The morning we left Manaus we stood for 45 minutes waiting for the bus to the airport. Our window of travel time slipping away, sweating profusely even in the early morning, we decided to catch a taxi. On the way we suffered through an evangelical lecture in Portuguese. When I said we didn’t understand (actually we sort of did) the cabbie switched to a lecture about the cuisine in Brasil. “Only in Brazil!” he kept declaring, only in Brazil! At about that time he drove right past the exit for the airport.
We flew south to Porto Velho, but not before getting into an argument at security about Magda’s film. They decided it was too many pieces to be hand-checked and should be x-rayed, despite flying multiple times within Brazil having it hand-checked at security.
“It’s federal law” the officer kept saying.
“It is not.” We told him, again and again.
Eventually we had no choice but to send the film through a bombardment of x-rays for the third time in four months.
When we arrived in Porto Velho we waited an hour to take a local bus to the bus station. The ticket-taker understood that everyone on the bus was going to the bus station but she fell asleep and we all missed our stop. We woke her with our loud complaints. She listened with a blank expression and then returned to her nap.
At this point Brazil was driving us nuts. If all went well, we’d be crossing the border into Bolivia the next day. But only if all went well. Our plan was to take a bus to Guajará-Mirim, a remote frontier town on Brazil’s southwest border. From there we’d enter Bolivia, in Guajara-merin, the Brazilian side’s twin sister city, separated at birth.
But at the bus station in Porto Velho they’d already sold the last bus tickets to Guajará-Mirim, and we were faced with waiting a few hours for the next one. We were still in the Amazon basin and the forest was near. It was as humid as ever and no fans pushed the thick air through the grungy little station.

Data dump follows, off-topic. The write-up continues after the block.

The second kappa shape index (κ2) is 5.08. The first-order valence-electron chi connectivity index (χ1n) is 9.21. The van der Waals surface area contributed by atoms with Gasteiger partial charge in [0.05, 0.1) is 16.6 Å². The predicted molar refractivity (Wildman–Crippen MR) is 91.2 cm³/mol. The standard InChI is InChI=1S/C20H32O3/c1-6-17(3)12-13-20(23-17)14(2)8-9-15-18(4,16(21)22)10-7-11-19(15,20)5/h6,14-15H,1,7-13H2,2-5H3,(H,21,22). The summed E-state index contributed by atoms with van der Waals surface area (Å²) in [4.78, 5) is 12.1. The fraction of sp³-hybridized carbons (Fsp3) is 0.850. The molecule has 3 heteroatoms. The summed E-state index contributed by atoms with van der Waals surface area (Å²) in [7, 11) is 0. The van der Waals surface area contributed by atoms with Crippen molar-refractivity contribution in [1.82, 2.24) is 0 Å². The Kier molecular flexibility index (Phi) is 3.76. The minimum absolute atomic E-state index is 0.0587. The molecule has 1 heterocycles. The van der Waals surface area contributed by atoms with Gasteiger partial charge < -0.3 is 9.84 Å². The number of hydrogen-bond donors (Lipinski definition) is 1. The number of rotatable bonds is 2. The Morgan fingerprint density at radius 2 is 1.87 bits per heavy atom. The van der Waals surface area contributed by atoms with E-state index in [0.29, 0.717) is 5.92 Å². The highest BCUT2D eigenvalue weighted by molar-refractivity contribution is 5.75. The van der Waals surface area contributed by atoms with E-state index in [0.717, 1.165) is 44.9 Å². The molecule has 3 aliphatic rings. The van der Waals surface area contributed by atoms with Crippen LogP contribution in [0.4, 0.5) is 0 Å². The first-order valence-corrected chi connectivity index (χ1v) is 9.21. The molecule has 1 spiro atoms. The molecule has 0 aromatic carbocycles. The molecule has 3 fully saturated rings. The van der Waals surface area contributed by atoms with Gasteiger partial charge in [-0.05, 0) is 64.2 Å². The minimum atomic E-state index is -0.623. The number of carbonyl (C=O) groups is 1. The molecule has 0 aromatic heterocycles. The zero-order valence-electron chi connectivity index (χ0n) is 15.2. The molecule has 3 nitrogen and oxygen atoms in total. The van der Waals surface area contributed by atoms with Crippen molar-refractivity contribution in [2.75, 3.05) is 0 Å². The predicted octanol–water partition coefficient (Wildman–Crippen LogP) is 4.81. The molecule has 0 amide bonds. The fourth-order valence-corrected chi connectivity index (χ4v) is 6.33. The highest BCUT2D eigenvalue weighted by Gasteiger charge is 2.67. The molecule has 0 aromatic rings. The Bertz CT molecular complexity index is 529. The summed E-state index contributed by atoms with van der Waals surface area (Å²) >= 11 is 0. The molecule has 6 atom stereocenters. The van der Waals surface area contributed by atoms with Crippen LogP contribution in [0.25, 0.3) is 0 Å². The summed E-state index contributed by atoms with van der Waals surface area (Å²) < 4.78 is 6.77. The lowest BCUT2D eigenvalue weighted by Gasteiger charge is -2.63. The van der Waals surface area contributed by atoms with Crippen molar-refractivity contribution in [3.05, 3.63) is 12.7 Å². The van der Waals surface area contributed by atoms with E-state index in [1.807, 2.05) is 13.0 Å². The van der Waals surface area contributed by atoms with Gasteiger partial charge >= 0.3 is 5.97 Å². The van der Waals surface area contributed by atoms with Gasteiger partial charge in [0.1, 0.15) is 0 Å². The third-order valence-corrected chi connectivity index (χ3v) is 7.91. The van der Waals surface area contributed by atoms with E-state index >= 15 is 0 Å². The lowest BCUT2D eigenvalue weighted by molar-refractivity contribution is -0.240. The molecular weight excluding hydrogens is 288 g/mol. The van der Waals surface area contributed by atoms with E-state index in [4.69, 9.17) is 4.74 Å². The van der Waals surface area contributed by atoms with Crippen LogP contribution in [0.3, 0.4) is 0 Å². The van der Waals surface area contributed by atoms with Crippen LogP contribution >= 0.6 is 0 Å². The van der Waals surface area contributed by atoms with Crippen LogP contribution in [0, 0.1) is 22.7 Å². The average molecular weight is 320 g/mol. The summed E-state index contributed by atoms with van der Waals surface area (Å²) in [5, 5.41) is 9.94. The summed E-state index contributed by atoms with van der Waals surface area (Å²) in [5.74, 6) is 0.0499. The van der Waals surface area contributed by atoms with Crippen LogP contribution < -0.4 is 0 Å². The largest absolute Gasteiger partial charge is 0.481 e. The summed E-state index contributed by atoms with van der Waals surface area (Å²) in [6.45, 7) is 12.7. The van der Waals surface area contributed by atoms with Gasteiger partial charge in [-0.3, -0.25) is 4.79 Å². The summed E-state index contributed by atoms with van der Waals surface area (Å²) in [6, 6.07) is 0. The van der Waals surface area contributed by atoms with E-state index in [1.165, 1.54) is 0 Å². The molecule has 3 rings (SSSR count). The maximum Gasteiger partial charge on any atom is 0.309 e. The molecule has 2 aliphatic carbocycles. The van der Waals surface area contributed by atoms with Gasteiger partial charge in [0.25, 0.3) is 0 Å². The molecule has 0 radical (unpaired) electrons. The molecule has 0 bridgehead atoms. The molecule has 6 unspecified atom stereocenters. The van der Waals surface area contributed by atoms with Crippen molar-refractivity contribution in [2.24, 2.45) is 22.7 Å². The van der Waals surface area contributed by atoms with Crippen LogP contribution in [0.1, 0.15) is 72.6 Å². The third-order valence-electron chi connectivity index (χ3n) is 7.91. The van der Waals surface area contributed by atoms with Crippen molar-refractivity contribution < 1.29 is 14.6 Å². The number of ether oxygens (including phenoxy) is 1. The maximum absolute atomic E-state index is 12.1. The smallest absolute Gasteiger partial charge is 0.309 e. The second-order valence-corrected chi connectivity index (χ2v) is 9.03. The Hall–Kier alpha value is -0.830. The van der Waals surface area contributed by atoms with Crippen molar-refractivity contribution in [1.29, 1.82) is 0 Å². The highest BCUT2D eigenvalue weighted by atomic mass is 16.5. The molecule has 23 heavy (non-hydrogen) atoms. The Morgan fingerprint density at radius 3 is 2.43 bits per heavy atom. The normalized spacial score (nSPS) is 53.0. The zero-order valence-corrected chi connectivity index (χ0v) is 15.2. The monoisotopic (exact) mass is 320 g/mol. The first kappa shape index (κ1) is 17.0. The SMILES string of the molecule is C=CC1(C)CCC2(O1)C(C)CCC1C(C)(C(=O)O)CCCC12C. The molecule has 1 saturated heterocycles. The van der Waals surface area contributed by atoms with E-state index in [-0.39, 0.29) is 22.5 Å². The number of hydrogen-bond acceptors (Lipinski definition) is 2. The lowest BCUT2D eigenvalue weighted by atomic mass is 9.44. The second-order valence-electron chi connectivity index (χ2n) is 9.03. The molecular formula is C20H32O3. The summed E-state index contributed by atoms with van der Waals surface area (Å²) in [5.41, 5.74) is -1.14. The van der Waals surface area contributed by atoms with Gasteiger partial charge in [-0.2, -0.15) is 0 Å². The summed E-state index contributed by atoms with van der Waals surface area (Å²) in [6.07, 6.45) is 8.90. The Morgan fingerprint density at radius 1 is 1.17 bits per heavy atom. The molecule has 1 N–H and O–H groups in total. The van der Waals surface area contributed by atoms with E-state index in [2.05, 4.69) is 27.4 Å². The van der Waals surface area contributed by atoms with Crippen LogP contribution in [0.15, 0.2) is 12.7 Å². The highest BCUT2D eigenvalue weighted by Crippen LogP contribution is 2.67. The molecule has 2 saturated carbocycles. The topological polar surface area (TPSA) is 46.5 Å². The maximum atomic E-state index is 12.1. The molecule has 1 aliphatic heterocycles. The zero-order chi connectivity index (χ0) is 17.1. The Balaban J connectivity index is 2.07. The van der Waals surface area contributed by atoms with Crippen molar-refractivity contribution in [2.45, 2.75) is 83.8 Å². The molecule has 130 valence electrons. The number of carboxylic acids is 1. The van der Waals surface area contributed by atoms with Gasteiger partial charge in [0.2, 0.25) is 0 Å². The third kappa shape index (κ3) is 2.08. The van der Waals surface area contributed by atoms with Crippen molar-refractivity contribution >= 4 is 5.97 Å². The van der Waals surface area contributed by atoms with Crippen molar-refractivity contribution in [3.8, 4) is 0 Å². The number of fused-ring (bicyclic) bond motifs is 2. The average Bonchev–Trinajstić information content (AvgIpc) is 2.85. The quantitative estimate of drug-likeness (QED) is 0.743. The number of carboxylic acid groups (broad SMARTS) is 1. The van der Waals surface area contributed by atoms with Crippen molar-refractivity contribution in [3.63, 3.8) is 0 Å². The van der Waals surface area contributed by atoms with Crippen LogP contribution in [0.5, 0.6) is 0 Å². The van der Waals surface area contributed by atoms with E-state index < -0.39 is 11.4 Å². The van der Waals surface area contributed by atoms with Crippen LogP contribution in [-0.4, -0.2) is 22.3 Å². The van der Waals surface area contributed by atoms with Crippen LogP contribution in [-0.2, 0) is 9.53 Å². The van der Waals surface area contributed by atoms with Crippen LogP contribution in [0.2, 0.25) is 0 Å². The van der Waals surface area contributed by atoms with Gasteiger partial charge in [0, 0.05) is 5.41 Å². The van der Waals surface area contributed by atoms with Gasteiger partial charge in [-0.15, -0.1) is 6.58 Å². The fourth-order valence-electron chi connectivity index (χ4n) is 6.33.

Something unexpected happened. When the sold-out bus arrived it turned out to be larger than expected. There were two more seats available. The agent at the bus company’s window arranged everything for us and was incredibly helpful and sweet. If Brazil had been on the operating table, it might have been flat-lining. Suddenly there was a pulse and we remembered how great Brazilians could be.
The bus ride was long and tedious. The road had been hacked through the jungle and then left to decay. We bounced and shuddered along until we came to an unexpected stop. Two trucks and a car had just crashed, sending one of the trucks plunging into anaconda infested swamp. We waited for an hour for the mess to be cleared.
Arriving after nightfall in Guajará-Mirim we checked into an overpriced hotel, one of two in town, and collapsed into bed exhausted from the long day of travel. From the bus we’d been able to see Bolivia across the river, tantalizingly close, but as we would discover, so very far away.
In the morning we showered and wore our best semi-clean clothes to visit the Bolivian consulate. It was above an electronics shop near the river, accessible through a door on the side of the building. There were some handwritten directions telling us where to go. The waiting room was big, dark and hot, lit and cooled only by some windows poked through one wall. The attendant looked small behind a large desk, but even the desk appeared small in the center of the giant waiting room. When an insane Bolivian finished lecturing the consulate, he came out and continued where he’d left off to us. We smiled and nodded until we were called in to see the man behind the door.
The consulate’s office was a slightly smaller room, again lit only by sunlight. He stood up to great us, friendly but formal, and gestured for us to sit. Behind him and his regal looking desk were portraits of Evo Morales, the current President, and two Spaniards I assumed were Simon Bolivar, liberator of Bolivia, and another somber looking gentleman. Cloth hair had been added to their pictures, so that their lofty bouffants and mutton-chops were black and cottony. All three images had begun to fade from sunlight, and all three had a cyan hue. Except for the deep black of the matted three-dimensional hair.